What is The Best Swiss Bank? Migros?

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PostFinance increasing fees – Is Migros the best bank _

I have used PostFinance as my bank for a very long time now. I have used it ever since my first pay, back in 2004. For the most part, I am quite satisfied with it as a bank. I have a checking account and a few savings account on PostFinance. And I also have my third pillar on PostFinance. I was thinking of staying at PostFinance for most things except for my third pillar which I was thinking of moving to VIAC. However, it seems they decided otherwise.

Currently, I am not paying anything for my accounts. But PostFinance just announced that they are increasing their fees significantly (Source).

Starting in January 2019, I am going to have to pay 60 CHF per year for my account. This is not acceptable to me. The service will be exactly the same but for a higher price. I know this is not a lot of money. But this is the kind of thing we should fight against. So I am going to change to a new bank as soon as possible. In this post, I am going to discuss the new fees and the options I have as a new bank in Switzerland.

So let’s start to see what is The Best Bank in Switzerland!

PostFinance – New fees

PostFinance logo
PostFinance logo

I have a Private account Plus on PostFinance currently. Until now, as long as I had 25’000 CHF on my account, I did not have to pay any fees. Starting in January 2019, I will have to pay 5 CHF per month. That is 60 CHF per year. That may not seem like much. But the fees are the thing you have the most control on. Therefore, it is very important for every investor to minimize fees. Moreover, PostFinance is not adding any new value to their account. You are just paying more for the same thing.

For some people, there is a way to get the fees waived. You need to have 25’000 CHF invested in funds in PostFinance. Since I do not have that much money invested in funds in PostFinance, this will not apply to me. You could also have 25’000 CHF of assets in their broker. However, PostFinance is a very expensive broker that cannot compare to DEGIRO or Interactive Brokers.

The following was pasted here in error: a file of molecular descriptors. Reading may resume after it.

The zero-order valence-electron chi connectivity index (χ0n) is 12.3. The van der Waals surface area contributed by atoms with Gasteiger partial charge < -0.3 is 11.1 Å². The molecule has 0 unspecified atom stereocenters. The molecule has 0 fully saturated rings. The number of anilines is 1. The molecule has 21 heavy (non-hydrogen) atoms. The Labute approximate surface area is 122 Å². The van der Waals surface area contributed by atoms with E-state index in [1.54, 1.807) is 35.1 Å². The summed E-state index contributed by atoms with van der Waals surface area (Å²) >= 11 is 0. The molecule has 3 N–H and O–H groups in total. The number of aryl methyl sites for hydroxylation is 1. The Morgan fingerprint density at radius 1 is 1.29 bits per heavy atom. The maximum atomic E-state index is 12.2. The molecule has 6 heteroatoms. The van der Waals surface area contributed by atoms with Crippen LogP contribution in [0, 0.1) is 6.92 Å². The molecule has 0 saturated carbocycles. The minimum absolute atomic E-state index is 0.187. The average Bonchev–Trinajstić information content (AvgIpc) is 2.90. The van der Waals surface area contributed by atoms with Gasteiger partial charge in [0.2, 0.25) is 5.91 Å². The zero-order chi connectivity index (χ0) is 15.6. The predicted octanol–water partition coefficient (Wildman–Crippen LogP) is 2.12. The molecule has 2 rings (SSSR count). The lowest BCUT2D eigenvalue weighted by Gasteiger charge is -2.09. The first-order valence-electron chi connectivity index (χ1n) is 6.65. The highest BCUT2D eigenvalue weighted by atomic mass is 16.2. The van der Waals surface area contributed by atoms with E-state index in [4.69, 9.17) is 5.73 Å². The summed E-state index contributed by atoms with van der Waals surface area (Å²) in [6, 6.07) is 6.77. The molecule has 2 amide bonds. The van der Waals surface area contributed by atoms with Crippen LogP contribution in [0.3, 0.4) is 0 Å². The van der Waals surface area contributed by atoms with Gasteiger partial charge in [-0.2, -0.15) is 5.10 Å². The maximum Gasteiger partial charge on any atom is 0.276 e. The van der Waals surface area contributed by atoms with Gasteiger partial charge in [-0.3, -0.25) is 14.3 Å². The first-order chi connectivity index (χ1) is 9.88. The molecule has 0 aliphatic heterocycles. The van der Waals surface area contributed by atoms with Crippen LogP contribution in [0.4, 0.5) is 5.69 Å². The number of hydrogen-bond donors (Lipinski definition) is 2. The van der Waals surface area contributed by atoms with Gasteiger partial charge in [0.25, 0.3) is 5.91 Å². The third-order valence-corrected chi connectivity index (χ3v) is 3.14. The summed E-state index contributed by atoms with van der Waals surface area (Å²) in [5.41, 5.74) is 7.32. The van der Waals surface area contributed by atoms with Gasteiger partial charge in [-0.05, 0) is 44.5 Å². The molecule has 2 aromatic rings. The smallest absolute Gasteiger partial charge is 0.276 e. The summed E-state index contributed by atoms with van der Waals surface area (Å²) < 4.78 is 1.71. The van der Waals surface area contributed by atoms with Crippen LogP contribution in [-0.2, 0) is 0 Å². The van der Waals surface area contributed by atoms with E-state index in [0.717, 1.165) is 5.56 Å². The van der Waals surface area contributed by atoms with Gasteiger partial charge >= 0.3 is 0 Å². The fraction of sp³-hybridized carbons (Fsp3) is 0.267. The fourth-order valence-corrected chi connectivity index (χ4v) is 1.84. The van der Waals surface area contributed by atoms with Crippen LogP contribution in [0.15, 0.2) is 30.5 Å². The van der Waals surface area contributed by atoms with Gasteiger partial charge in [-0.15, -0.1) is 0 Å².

I have many accounts at PostFinance:

  • One checking account. This is the account I am using for my company to pay me.
  • Two savings accounts. One has actually been empty for some time.
  • One old investment fund with less than 200 CHF
  • My third pillar in PostFinance retirement 75 Fund.

The first thing I did when I saw the news was directly to close the two savings accounts. This did not reduce the fees. But it will make it easier to make the transfer to my new bank later on. Since I reduced the size of my emergency fund, it is small enough to be kept entirely in my checking account. Moreover, I also sold the last of my PostFinance investment fund. I have kept that fund for too long already. I lost about 10 CHF in the process. But this is a small price to pay to simplify my holdings.

Choices for cheap bank

After I decided to leave PostFinance, I needed to choose a new bank. I was thinking that there were still a lot of choices. But it seems that Swiss banks are really poor at providing a cheap service. To compare the many banks in Switzerland, I used the comparator at moneyland. From these results and my research, I have four good choices:

  1. BCV (Bank of the state Of Vaud): Fees of 0 CHF per year
  2. Migros Bank: Fees of 6 CHF per year
  3. Zak: Fees of 0 CHF per year (10 CHF per year with 5 withdrawals)
  4. BCF (Bank of the state of Fribourg): Fees of 30 CHF minus 1 CHF interest each. This makes for 29 CHF fees per year.

Mathematically, I should directly take the BCV offer. However, since I live in the state of Fribourg, I do not really like to go to a bank of another state. If I ever have to go in person in their bank, I will have to go too far.

The other very strong contender is Zak. Zak is a fully mobile bank. You only have an account on your phone. It is a model a bit similar to the model of Revolut, but limited to Switzerland. Zak is entirely free if you only use Bank Cler ATMs. However, there are no such ATMs close to my home or my work or where I do my groceries.

Therefore, I estimate that I would do around 5 withdrawals per year at least. This would cost me 10 CHF per year. If I had such an ATM close to my work or home, I would go with Zak. But for now, I prefer to avoid this. Another good thing about Zak is they give you 50 CHF for joining. That would also cover the five first years of my costs.

Since it is only 6 CHF difference, I think it is better to go with Migros bank. Moreover, since I already have my credit card at Migros, I will have one less bank to worry about. It is also good to simplify its bank accounts.

Migros Bank – Almost free

Migros Bank Logo
Migros Bank Logo